For my purchase, I registered with the site. I used Google Chrome as my web browser, and when I had selected the item, clicked the “buy with bitcoin” button, Chrome asked for permission to use my desktop wallet. When granted, the wallet assembled the transaction, allowing me to actually pay.
A bitcoin transaction has to be confirmed (technical: mined to a level of blocks deep); my wallet recommends 6 confirmations. In practice that means that it took about 20-30 minutes before my purchased gift card code was available to me. (Some retailers may choose to not wait until the transaction is sufficiently confirmed, and run the small risk of loss due to an attempted double spend).
The screen below shows the completed purchase summary. Note that the price in bitcoin was computed by the site. As you can see, on 6th October 2014 a full bitcoin is trading for a little over £200.
Anonymity with Bitcoin
Part of the attraction of bitcoin, and part of its notoriety, is the potential to undertake anonymous transactions online using the system. But how anonymous are users?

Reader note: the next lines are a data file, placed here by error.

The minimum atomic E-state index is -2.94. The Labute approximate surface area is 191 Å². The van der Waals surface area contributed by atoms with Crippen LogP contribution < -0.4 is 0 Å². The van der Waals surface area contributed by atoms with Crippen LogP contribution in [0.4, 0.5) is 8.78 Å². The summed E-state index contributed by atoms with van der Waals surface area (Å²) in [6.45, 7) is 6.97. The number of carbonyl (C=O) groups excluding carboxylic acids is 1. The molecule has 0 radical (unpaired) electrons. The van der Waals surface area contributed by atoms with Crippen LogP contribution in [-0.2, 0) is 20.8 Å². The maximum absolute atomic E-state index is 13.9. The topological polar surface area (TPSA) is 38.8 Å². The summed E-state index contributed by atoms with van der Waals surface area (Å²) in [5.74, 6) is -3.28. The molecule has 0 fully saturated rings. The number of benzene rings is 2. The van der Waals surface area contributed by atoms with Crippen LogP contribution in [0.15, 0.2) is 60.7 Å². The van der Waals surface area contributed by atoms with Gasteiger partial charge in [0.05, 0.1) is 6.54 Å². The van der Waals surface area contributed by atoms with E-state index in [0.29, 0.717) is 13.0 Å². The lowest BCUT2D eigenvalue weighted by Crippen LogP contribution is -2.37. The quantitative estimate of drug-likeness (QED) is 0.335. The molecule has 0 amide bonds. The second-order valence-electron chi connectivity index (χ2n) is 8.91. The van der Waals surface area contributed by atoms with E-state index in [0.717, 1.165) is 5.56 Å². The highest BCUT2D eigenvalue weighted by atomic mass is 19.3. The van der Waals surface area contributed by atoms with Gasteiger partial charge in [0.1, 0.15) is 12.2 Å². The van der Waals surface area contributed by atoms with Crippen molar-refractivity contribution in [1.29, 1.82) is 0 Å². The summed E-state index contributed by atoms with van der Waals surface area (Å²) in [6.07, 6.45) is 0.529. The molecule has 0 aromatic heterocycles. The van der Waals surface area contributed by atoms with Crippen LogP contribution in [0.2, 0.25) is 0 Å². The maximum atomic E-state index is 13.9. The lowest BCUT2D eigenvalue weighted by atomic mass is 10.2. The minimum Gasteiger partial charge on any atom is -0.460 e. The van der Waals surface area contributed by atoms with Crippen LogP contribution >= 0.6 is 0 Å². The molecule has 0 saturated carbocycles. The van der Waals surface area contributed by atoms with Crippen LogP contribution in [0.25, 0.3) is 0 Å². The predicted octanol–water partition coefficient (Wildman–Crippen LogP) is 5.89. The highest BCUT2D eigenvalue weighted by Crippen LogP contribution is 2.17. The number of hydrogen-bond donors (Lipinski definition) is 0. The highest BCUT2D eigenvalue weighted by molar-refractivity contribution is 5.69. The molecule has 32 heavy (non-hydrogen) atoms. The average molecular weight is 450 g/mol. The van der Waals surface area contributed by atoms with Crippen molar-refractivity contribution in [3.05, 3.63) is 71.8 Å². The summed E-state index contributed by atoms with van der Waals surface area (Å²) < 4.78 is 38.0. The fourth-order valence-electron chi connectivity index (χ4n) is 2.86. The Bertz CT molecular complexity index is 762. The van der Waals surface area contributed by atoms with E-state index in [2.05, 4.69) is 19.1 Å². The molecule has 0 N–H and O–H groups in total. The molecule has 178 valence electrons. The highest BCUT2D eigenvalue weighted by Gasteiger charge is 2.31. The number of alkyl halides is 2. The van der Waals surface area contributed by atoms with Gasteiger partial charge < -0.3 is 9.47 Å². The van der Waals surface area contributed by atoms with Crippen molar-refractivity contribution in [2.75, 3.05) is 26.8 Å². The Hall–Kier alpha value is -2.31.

Bitcoin is built around the blockchain, a public and permanent record of each transaction. Those transactions only show the addresses used and the balance, but the record is public. This is one reason to change address for each transaction.
Also, the IP addresses used could be logged; so use a VPN or TOR if you wish to be anonymous.
Read here for more information on anonymity.
Bitcoin is the most famous digital currency, but it has rivals such as Litecoin, Darkcoin and Dogecoin.
Changing the World
So that is bitcoin, briefly explained and demonstrated. Will it (or the similar networks) change the world as we know it? Will everyone be using it by 2020?
Probably not, but it’s useful to be informed. The problems with bitcoin include:-
- Volatility of the currency. It peaked at $1000 in late 2013 but is now around a third of that value.
- Lack of government protection – there is no deposit safety scheme, as there is for example in the UK.
- Transaction verification is slow.
- Risk of loss if you lose your physical wallet or the password.
I plan to keep using it as a purchase mechanism but will probably hold bitcoins only in small chunks of about 0.5 bitcoin, which as of today is about £100. I have no plans to enter the volatile world of bitcoin trading.